The Best Movies That Involve Cults
In the last decade, there has been an uptick in true crime content in American media, and a subcategory of this genre has viewers’ attention in a twisted vice grip: cults. And it’s no major mystery why. Cults are a distillation of all the things America is fascinated by (from a reasonable distance, of course): handsome and charming psychopaths, seedy underbellies to idyllic suburban environments, missing people, and the ability for mass groups of Americans to believe in the absolutely crazy. Chances are, if a new miniseries has popped up on Max, it’s likely about a cult or some kind of repressed spousal-murder situation in a fanatically religious environment. It’s okay if you binged it, everyone else is.
If you stay up late on Wikipedia looking up the Branch Davidians and Waco, if you know what Jonestown is, or if you know the timing and major players involved in the Sharon Tate murders, don’t drink the Kool-Aid! Watch others do it in these top ten movies about cults.
10. Midsommar (2019)
Horror auteur Ari Aster’s second feature-length film begins with Dani (Florence Pugh), a young, traumatized woman who has just lost her entire family to a murder-suicide as she goes on a Swedish vacation with her dud of a boyfriend and some of his pals. Unlike most horror movies, where a curious jaunt into a haunted house has viewers screaming in frustration at the television, this movie has you wondering where the horror jump-off point begins. It’s certainly unsettling from the beginning, and the white-clothed. constantly-smiling group of Swedish commune members who entice Dani and her crew into their village for a cultural celebration certainly raise eyebrows, but the realism and bits of humor in the initial dialogue leaves the viewer just oblivious enough that the first gory sacrifice hits like a suplex. Any veteran viewers of cult content know that a “May Day” celebration and the mention of a “May Queen” should send Dani running to the hills (see Wicker Man), but if you’re new to the genre, every scene after they enter the commune comes as a gut-twisting surprise. The movie transcends quickly into all of the sick cult content viewers have come to expect: sex, incest, drugging, and pagan ritual sacrifice.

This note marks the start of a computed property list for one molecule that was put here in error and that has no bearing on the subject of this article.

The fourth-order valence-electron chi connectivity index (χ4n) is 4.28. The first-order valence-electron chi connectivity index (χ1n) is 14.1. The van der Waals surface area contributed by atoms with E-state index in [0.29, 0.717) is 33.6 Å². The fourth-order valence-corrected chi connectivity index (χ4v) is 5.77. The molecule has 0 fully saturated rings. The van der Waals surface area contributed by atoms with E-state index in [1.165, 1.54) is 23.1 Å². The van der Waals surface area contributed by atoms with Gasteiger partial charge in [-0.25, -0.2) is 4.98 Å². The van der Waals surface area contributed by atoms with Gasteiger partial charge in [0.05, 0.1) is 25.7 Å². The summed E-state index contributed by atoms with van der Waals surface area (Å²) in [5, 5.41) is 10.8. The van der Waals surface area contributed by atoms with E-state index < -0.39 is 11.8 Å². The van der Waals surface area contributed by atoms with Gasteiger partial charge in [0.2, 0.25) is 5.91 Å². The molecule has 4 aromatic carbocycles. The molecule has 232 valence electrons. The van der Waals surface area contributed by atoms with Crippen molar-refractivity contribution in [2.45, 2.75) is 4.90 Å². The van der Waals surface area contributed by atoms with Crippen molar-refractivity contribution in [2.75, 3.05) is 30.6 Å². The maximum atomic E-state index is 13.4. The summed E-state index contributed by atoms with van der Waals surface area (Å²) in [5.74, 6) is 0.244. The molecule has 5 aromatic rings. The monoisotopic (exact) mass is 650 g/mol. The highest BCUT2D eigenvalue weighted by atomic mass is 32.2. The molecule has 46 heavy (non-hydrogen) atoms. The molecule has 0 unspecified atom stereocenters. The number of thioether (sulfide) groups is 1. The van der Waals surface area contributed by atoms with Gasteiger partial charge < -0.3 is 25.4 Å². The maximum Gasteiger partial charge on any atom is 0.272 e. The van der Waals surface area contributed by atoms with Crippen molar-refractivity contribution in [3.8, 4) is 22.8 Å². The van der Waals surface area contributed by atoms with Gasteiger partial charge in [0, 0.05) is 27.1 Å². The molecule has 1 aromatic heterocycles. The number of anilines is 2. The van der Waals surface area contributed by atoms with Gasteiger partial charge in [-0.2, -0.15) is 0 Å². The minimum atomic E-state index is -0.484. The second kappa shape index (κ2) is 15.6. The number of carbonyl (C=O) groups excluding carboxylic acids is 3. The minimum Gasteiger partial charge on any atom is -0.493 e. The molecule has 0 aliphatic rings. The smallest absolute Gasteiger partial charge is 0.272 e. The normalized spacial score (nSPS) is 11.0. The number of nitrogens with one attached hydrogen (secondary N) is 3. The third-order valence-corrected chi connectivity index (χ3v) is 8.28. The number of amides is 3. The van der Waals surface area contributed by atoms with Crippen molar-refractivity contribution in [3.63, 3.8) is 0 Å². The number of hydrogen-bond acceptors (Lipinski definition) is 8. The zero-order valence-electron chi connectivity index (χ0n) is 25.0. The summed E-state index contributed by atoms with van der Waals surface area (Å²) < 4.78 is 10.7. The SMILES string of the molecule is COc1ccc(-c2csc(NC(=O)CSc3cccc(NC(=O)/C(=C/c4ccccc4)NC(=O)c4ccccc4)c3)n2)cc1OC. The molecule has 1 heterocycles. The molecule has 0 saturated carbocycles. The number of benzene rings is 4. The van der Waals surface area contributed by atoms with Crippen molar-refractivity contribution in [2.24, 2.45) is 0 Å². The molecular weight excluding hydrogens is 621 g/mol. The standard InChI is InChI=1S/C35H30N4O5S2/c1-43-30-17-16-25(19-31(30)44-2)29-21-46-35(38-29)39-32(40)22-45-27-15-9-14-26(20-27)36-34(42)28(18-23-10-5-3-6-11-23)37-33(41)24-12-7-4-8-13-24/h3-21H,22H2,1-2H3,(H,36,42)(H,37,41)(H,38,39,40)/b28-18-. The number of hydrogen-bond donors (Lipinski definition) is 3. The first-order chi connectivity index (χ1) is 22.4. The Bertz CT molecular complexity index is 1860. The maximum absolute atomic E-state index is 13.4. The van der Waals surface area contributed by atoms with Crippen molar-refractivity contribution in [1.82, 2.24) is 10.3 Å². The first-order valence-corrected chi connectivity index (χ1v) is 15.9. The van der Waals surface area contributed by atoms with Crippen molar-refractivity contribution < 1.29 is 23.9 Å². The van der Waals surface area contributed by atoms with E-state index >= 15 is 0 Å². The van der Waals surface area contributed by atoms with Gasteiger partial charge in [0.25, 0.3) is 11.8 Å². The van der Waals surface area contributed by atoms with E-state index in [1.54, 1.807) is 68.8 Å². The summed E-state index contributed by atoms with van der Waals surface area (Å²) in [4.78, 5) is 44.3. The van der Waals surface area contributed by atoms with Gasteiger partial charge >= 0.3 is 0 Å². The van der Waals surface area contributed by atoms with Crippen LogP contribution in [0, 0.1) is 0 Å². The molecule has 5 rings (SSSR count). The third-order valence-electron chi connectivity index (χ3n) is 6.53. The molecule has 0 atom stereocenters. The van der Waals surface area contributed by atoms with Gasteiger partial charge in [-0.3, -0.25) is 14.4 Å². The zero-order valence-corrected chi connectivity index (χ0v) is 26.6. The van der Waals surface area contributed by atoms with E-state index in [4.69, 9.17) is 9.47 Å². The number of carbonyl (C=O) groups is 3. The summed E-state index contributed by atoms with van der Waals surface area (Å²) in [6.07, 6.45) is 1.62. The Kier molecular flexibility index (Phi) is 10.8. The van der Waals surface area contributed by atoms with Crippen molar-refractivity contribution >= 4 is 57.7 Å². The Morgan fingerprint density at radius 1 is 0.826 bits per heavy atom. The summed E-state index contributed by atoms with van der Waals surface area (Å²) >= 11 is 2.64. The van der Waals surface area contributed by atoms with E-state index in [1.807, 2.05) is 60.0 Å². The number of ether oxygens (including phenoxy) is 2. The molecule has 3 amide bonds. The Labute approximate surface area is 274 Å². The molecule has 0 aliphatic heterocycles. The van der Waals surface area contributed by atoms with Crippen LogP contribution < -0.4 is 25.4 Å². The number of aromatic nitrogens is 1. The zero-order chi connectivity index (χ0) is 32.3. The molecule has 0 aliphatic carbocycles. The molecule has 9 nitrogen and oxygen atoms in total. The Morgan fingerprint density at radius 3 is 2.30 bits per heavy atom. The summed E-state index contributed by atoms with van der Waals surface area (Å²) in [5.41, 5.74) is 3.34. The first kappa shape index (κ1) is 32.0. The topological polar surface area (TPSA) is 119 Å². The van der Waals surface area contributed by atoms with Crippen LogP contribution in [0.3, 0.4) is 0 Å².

A combination of Aster’s psychedelic lens and gory imagery makes for an altogether enthralling experience, bringing the viewer close to what can best be described as a 4D experience of a bad mushroom trip.
9. Children of the Corn (1984)